NetJets is Hiring 280 More Pilots
By Richard Newman, The Record, Hackensack, N.J.
Feb. 14–NetJets Aviation said Monday that it is adding 450 pilots this year to keep up with rising demand for high-end air travel.
The business-jet industry is booming, and NetJets, along with other charter companies, expects to be increasing the size of its fleet in the coming years. Also, the Woodbridge-based firm wants to have more pilots on staff per aircraft than it now has, to ensure that pilot rest requirements are met, a company official said.
So far this year, NetJets has hired 180 pilots, leaving 270 more to hit the 450 goal.
NetJets a Berkshire Hathaway subsidiary, sells business jets as if they were time-share condominiums. Businesses and wealthy individuals, who include Don Imus and Tiger Woods, buy shares in aircraft, giving them rights to book flights and crews to take them anywhere in the world, with a few hours’ notice. It costs less than buying a jet.
The company sells Marquis Jet cards, which represent a 25-hour, prepaid lease on an aircraft, and is designed for people who fly less than 50 hours a year. Prices start at around $115,900, and availability is guaranteed on as little as 10 hours’ notice.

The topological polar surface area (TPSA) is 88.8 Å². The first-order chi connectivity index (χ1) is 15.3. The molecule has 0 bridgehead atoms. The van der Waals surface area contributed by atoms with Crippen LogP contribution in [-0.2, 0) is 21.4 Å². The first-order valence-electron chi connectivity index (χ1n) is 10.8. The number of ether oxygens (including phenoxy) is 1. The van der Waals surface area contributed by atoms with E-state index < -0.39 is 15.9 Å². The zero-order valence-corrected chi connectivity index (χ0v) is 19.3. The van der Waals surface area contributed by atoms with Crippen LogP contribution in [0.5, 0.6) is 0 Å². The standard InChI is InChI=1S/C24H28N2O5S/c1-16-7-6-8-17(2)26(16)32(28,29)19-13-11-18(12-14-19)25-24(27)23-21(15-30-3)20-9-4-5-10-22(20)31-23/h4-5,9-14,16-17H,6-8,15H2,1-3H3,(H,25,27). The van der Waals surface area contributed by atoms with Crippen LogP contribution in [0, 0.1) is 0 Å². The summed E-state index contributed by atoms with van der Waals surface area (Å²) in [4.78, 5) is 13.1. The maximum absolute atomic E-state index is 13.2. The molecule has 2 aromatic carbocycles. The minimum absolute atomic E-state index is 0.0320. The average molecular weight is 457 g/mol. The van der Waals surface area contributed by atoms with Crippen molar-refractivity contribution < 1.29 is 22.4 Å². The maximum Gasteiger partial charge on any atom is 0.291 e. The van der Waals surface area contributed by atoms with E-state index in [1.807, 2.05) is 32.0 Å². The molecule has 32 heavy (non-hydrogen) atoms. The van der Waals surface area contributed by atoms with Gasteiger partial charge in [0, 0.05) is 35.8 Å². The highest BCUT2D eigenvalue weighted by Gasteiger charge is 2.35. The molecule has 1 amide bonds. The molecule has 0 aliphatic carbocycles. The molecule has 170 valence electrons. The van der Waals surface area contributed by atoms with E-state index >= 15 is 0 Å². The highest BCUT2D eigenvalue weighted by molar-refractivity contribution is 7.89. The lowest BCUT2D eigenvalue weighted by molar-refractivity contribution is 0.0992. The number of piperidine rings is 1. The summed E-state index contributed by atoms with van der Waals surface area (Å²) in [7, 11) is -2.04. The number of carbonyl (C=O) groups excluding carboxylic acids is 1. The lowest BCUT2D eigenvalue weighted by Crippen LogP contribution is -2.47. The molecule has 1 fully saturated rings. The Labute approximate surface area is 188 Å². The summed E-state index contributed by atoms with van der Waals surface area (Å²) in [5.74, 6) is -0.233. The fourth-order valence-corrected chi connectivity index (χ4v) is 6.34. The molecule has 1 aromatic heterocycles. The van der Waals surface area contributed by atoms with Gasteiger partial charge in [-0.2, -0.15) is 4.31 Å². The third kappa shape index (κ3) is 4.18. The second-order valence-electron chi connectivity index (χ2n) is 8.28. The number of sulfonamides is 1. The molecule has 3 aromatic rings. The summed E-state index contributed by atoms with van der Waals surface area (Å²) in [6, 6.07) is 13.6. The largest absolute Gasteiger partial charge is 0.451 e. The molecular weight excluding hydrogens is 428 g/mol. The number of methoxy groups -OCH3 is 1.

Industrywide, business jets are expected to generate $156 billion in sales from 2005 to 2015, says Honeywell International’s latest Business Aviation Outlook. NetJets, which currently operates 420 planes, recently ordered 50 Hawker 4000 aircraft from Raytheon Aircraft Co. in Wichita, Kan., for delivery in 2007 to 2013.
Gary Hart, vice president of flight operations for NetJets, said Monday that probably more than 100 of the new pilots are destined for Teterboro, which is one of the company’s busiest airports.
“There is a tremendous owner base in that area; we need a lot of flight crews available in that area,” he said.
Other pilots will be sent to Los Angeles, Dallas, West Palm Beach or Columbus, Ohio, he said.
The new pilots are finding the pay is better at NetJets than it was last year.
Dozens of NetJets pilots picketed Teterboro, in March, complaining of low pay. Eventually they won their first raise since 1999.
The company is getting plenty of applications from pilots who have retired from commercial airlines and the military, Hart said.
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